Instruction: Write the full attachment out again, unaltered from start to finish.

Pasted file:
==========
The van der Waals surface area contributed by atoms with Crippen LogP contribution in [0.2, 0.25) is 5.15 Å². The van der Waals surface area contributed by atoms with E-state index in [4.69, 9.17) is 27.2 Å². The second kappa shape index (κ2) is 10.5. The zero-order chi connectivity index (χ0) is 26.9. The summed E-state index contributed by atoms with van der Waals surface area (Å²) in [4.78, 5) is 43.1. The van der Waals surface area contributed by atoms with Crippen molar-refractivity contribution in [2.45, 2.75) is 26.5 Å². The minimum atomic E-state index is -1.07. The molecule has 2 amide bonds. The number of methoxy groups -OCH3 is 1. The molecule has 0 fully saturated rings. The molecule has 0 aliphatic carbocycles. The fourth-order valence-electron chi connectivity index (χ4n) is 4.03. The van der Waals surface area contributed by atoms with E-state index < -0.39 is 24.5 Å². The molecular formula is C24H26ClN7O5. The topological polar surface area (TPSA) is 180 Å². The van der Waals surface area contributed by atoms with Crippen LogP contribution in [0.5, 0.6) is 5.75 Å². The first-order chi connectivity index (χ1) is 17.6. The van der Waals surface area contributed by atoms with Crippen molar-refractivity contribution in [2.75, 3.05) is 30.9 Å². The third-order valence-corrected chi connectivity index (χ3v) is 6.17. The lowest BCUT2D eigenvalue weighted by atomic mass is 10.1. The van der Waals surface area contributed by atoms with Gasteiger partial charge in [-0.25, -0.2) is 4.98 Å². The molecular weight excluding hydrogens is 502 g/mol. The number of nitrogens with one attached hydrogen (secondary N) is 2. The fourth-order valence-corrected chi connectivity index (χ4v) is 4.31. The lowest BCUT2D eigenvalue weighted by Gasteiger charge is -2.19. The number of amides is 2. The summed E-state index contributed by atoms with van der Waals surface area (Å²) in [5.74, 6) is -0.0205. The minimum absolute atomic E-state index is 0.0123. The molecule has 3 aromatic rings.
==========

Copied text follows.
The van der Waals surface area contributed by atoms with Crippen LogP contribution in [0.2, 0.25) is 5.15 Å². The van der Waals surface area contributed by atoms with E-state index in [4.69, 9.17) is 27.2 Å². The second kappa shape index (κ2) is 10.5. The zero-order chi connectivity index (χ0) is 26.9. The summed E-state index contributed by atoms with van der Waals surface area (Å²) in [4.78, 5) is 43.1. The van der Waals surface area contributed by atoms with Crippen molar-refractivity contribution in [2.45, 2.75) is 26.5 Å². The minimum atomic E-state index is -1.07. The molecule has 2 amide bonds. The number of methoxy groups -OCH3 is 1. The molecule has 0 fully saturated rings. The molecule has 0 aliphatic carbocycles. The fourth-order valence-electron chi connectivity index (χ4n) is 4.03. The van der Waals surface area contributed by atoms with E-state index < -0.39 is 24.5 Å². The molecular formula is C24H26ClN7O5. The topological polar surface area (TPSA) is 180 Å². The van der Waals surface area contributed by atoms with Crippen LogP contribution in [0.5, 0.6) is 5.75 Å². The first-order chi connectivity index (χ1) is 17.6. The van der Waals surface area contributed by atoms with Crippen molar-refractivity contribution in [2.75, 3.05) is 30.9 Å². The third-order valence-corrected chi connectivity index (χ3v) is 6.17. The lowest BCUT2D eigenvalue weighted by atomic mass is 10.1. The van der Waals surface area contributed by atoms with Gasteiger partial charge in [-0.25, -0.2) is 4.98 Å². The molecular weight excluding hydrogens is 502 g/mol. The number of nitrogens with one attached hydrogen (secondary N) is 2. The fourth-order valence-corrected chi connectivity index (χ4v) is 4.31. The lowest BCUT2D eigenvalue weighted by Gasteiger charge is -2.19. The number of amides is 2. The summed E-state index contributed by atoms with van der Waals surface area (Å²) in [5.74, 6) is -0.0205. The minimum absolute atomic E-state index is 0.0123. The molecule has 3 aromatic rings.